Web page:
On Thursday, U.S. stock indexes remained subdued as markets paused at elevated levels, with the S&P 500 hovering just shy of the symbolic 5,000-point milestone. Investors were carefully assessing significant corporate earnings releases, secondary jobs data, and statements from policymakers regarding expectations for interest rate cuts.

While it's not uncommon for markets to pause and consolidate after reaching significant levels, there's speculation that tomorrow's CPI revisions might dampen recent optimism about inflation. This could shift investor sentiment, which has been relatively resilient to the recent subtle backup in U.S. yields over the past week, considering that correlations can fly as quickly as they stick. 

Indeed, even Treasuries faced challenges in gaining traction despite a robust $25 billion sale of long-term bonds, which concluded a week of increased issuance sizes. 

U.S. yields continued to climb despite the successful 30-year auction, which helped alleviate concerns about oversupply, clearly indicating some caution ahead of tomorrow's CPI revisions. Yet stocks levitated near record height, driven once again by an increasingly narrower group of shares, which has analysts forever worried about concentration risk.

The update of CPI seasonal adjustment factors last year was significant, revealing that inflation momentum was more substantial than previously believed at the end of 2022. This caught both the market and the Federal Reserve by surprise. On Friday, the market will be closely watching the 2023 update to see its implications for the timing of the first Fed rate cut this year.

U.S. jobless claims were a non-event on Thursday. I mention them only in the context of the two prior weeks, which saw meaningful increases.

The recent two-week uptick in initial jobless claims might have been another false dawn. Initial claims have consistently disappointed recession claimants, as each minor increase tends to dissipate quickly against the backdrop of the resilient underlying labour market. It only reinforces investors' awareness of the labour market's resilience, providing the Federal Open Market Committee (FOMC) with sufficient leeway to postpone any considerations of rate cuts.

Oil markets

Crude oil leapt higher as Israel took hope for a ceasefire agreement off the table, triggering a wave of buying as geopolitical risk went on the boil again. Prime Minister Benjamin Netanyahu said that he sees no other solution than total victory following a counteroffer from Hamas for a ceasefire. This comes amid a military escalation against Iranian-backed " terrorist" factions by the U.S. and U.K. concerns. 

Forex markets

The yen continued to weaken overnight as traders were caught off guard by Bank of Japan comments. Speculation was rife among market participants that Deputy Governor Uchida could signal that the BoJ is moving closer to raising rates as early as the next meeting in March. However, nothing could have been further from the speculative truth. He suggested that the BoJ would continue to support the JGB market through bond purchases even after Yield Curve Control (YCC) has formally been brought to an end, aiming to avoid a surge in yields.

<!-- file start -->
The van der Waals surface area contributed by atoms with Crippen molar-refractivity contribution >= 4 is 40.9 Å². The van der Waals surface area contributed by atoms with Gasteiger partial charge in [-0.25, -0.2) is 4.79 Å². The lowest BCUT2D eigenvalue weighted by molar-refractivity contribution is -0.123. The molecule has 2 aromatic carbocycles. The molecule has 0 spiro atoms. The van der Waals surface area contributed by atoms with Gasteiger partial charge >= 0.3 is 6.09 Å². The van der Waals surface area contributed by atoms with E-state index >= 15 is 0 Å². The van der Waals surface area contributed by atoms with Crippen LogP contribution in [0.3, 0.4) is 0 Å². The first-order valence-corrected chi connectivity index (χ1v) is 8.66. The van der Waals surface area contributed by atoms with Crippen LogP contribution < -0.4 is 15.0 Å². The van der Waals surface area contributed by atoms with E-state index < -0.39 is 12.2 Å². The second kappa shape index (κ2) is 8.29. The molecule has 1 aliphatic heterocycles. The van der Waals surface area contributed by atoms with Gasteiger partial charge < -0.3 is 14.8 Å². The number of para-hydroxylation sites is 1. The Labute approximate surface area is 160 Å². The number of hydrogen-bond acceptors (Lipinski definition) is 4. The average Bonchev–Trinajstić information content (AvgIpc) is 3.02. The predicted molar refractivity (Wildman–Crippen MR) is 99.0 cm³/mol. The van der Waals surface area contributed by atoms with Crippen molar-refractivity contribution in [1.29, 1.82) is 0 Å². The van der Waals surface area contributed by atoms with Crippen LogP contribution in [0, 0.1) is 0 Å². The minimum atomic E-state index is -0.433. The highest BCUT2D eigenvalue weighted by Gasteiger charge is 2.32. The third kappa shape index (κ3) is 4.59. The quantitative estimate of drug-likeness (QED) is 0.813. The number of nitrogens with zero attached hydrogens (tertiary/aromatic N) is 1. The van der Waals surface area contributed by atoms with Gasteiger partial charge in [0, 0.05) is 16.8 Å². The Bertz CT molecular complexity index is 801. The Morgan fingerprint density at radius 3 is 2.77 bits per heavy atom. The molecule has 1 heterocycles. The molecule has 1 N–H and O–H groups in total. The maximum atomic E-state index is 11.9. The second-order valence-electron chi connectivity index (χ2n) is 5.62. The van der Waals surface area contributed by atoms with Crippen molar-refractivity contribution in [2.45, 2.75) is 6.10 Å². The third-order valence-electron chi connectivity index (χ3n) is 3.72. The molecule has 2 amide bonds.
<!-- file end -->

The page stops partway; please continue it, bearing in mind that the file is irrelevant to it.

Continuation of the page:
China markets

The recent macroeconomic news of China on Thursday added to the prevailing pessimism. The Consumer Price Index (CPI) print for January was worse than anticipated, with prices falling by 0.8% year-on-year, surpassing economists' expectations of a 0.5% decline and marking the weakest reading since 2009. Additionally, Producer Prices slipped by 2.5% from a year ago, reflecting ongoing factory gate deflation over the past 16 months.

Consumer sentiment in China remains dismal, with many still reeling from the effects of the Shanghai lockdown. The government's response to the lockdown, now led by Premier Xi's appointed figure, has not alleviated the consumer confidence crisis. The problem extends beyond credit supply issues and is exacerbated by the lingering effects of the property crackdown.

Burdened by excessive leverage, local governments face constraints in implementing meaningful fiscal stimulus measures. There is growing consensus that the central government must take decisive action, potentially including fiscal stimulus akin to helicopter money, to address China's economic challenges. Urgent action is needed to restore confidence and stimulate economic growth.

If policymakers do not act decisively and quickly, they might fritter away one of the most significant economic breakthroughs ever.  

SPI Asset Management provides forex, commodities, and global indices analysis, in a timely and accurate fashion on major economic trends, technical analysis, and worldwide events that impact different asset classes and investors.

Our publications are for general information purposes only. It is not investment advice or a solicitation to buy or sell securities.

Opinions are the authors — not necessarily SPI Asset Management its officers or directors. Leveraged trading is high risk and not suitable for all. Losses can exceed investments.

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